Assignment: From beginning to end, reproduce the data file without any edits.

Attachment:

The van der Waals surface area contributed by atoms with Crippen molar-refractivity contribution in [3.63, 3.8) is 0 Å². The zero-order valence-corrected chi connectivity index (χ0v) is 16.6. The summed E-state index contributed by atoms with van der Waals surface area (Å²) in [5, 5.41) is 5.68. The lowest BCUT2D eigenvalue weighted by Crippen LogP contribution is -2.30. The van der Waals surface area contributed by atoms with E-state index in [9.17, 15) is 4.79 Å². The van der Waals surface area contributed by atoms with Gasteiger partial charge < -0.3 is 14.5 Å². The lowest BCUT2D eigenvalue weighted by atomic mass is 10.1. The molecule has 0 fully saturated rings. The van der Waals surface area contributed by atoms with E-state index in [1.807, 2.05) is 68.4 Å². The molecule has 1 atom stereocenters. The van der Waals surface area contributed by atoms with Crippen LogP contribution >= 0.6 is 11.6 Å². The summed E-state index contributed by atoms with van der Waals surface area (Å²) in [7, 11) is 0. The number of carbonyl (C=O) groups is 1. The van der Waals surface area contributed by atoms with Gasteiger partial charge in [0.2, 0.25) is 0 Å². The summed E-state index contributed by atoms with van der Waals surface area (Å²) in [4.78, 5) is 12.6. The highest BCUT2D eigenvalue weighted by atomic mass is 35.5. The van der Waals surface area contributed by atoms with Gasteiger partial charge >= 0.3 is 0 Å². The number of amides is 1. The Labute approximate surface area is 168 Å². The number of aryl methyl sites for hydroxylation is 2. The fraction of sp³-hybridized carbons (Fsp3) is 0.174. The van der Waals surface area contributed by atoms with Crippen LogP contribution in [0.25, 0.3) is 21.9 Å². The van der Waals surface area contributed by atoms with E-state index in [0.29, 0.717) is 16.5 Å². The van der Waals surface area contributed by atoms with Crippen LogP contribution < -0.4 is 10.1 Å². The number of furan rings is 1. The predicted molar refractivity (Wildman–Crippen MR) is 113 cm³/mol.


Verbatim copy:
The van der Waals surface area contributed by atoms with Crippen molar-refractivity contribution in [3.63, 3.8) is 0 Å². The zero-order valence-corrected chi connectivity index (χ0v) is 16.6. The summed E-state index contributed by atoms with van der Waals surface area (Å²) in [5, 5.41) is 5.68. The lowest BCUT2D eigenvalue weighted by Crippen LogP contribution is -2.30. The van der Waals surface area contributed by atoms with E-state index in [9.17, 15) is 4.79 Å². The van der Waals surface area contributed by atoms with Gasteiger partial charge < -0.3 is 14.5 Å². The lowest BCUT2D eigenvalue weighted by atomic mass is 10.1. The molecule has 0 fully saturated rings. The van der Waals surface area contributed by atoms with E-state index in [1.807, 2.05) is 68.4 Å². The molecule has 1 atom stereocenters. The van der Waals surface area contributed by atoms with Crippen LogP contribution >= 0.6 is 11.6 Å². The summed E-state index contributed by atoms with van der Waals surface area (Å²) in [7, 11) is 0. The number of carbonyl (C=O) groups is 1. The van der Waals surface area contributed by atoms with Gasteiger partial charge in [0.2, 0.25) is 0 Å². The summed E-state index contributed by atoms with van der Waals surface area (Å²) in [4.78, 5) is 12.6. The highest BCUT2D eigenvalue weighted by atomic mass is 35.5. The van der Waals surface area contributed by atoms with Gasteiger partial charge >= 0.3 is 0 Å². The number of amides is 1. The Labute approximate surface area is 168 Å². The number of aryl methyl sites for hydroxylation is 2. The fraction of sp³-hybridized carbons (Fsp3) is 0.174. The van der Waals surface area contributed by atoms with Crippen LogP contribution in [0.25, 0.3) is 21.9 Å². The van der Waals surface area contributed by atoms with E-state index in [0.29, 0.717) is 16.5 Å². The van der Waals surface area contributed by atoms with Crippen LogP contribution < -0.4 is 10.1 Å². The number of furan rings is 1. The predicted molar refractivity (Wildman–Crippen MR) is 113 cm³/mol.